In the Battle of Thermopylae of 480 BC an alliance of Greek city-states fought the invading Persian army in the mountain pass of Thermopylae. Vastly outnumbered, the Greeks held back the enemy in one of the most famous last stands of history. Persian King Xerxes lead a Army of well over 100,000 (Persian king Xerxes before war has about 170,000 army) men to Greece and was confronted by 300 Spartans, 700 Thespians, and 400 Thebans. Xerxes waited for 10 days for King Leonidas to surrender or withdraw but left with no options he pushed forward. After 3 days of battle all the Greeks were killed. The Spartan defeat was not the one expected, as a local shepherd, named Ephialtes, defected to the Persians and informed Xerxes that the separate path through Thermopylae, which the Persians could use to outflank the Greeks, was not as heavily guarded as they thought. Written by
The movie never claims to be historically correct, something which is addressed at length in the documentary The 300: Fact or Fiction? (2007) on the 2-Disc Special Edition DVD. The movie is based heavily on Frank Miller's 1998 comic book mini-series, also entitled "300". In the documentary Miller openly admits that he made many radical changes to the history and director Zack Snyder admits to making further changes. Snyder states that he was more concerned with making a film which would appeal to a wider audience, and creating an exciting and visually stunning action movie rather than a typical historical epic. Indeed, he further points out that the film is a subjective narration by Dillios (David Wenham) in an effort to spur his men, and as such, the narrative cannot be trusted as historically accurate or wholly objective. Snyder acknowledges that Dillios is not a man to allow truth get in the way of a good story, and that the point of the depiction is that it is specifically the Spartan perspective of the battle. In particular, Snyder cites the depiction of the Immortals. The Immortals were a real battalion, but they weren't demons, they were just ordinary men. However, in Dillios' narration, it is much more dramatic and heroic if the 300 fought off the attack of 10,000 demons rather than 10,000 men. As both Miller and Snyder argue, the film is not a realist piece. See more »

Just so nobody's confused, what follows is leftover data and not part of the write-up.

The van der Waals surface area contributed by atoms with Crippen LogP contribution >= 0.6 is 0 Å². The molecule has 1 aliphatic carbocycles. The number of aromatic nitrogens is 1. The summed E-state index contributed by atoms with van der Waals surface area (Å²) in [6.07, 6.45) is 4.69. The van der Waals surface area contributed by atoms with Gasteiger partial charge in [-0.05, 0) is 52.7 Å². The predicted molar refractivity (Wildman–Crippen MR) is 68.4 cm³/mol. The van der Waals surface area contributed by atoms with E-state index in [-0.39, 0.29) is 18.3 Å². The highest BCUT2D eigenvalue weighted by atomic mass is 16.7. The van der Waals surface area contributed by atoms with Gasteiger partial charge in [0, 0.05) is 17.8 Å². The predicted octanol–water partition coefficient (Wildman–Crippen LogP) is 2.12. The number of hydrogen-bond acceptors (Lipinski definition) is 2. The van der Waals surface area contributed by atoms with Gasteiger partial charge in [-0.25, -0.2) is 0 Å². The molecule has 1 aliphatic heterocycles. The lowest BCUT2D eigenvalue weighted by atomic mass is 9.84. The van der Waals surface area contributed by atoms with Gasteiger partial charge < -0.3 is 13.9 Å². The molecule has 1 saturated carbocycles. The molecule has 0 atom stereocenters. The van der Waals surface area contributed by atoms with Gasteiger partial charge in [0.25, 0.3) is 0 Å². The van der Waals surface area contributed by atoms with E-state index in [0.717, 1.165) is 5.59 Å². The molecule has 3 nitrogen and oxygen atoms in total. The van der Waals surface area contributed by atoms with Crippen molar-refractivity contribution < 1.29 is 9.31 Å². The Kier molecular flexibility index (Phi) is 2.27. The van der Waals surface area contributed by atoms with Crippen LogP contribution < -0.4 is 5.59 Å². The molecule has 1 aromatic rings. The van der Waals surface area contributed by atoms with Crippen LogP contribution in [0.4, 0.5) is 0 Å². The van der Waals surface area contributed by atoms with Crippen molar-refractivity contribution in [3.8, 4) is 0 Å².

Dialog contains many apparent anachronisms such as "Hell" and "August," but we are hearing a "translation" of what they "really" said. See more »
When the boy was born, like all Spartans, he was inspected.
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The opening Warner Bros., Legendary Pictures and Virtual Studios logos are made of stone and appear in front of a brown, cloudy sky. See more »
Don't get caught up in all the anti hype. Enjoy it for what it is which is a good tale, great action scenes, (if not a little over done), great war film acting and above all, a moral tale for today's age.
As for the historical angle and the comparison against the old film, try to enjoy this one as a modern updated version not unknown for its up to date (and cgi'd) feel.
Its the sort of film which made me want to find out about the Spartans and this particular period. Sad of me? Maybe, but I don't mind, it was great fun.
Enjoy, I certainly did.
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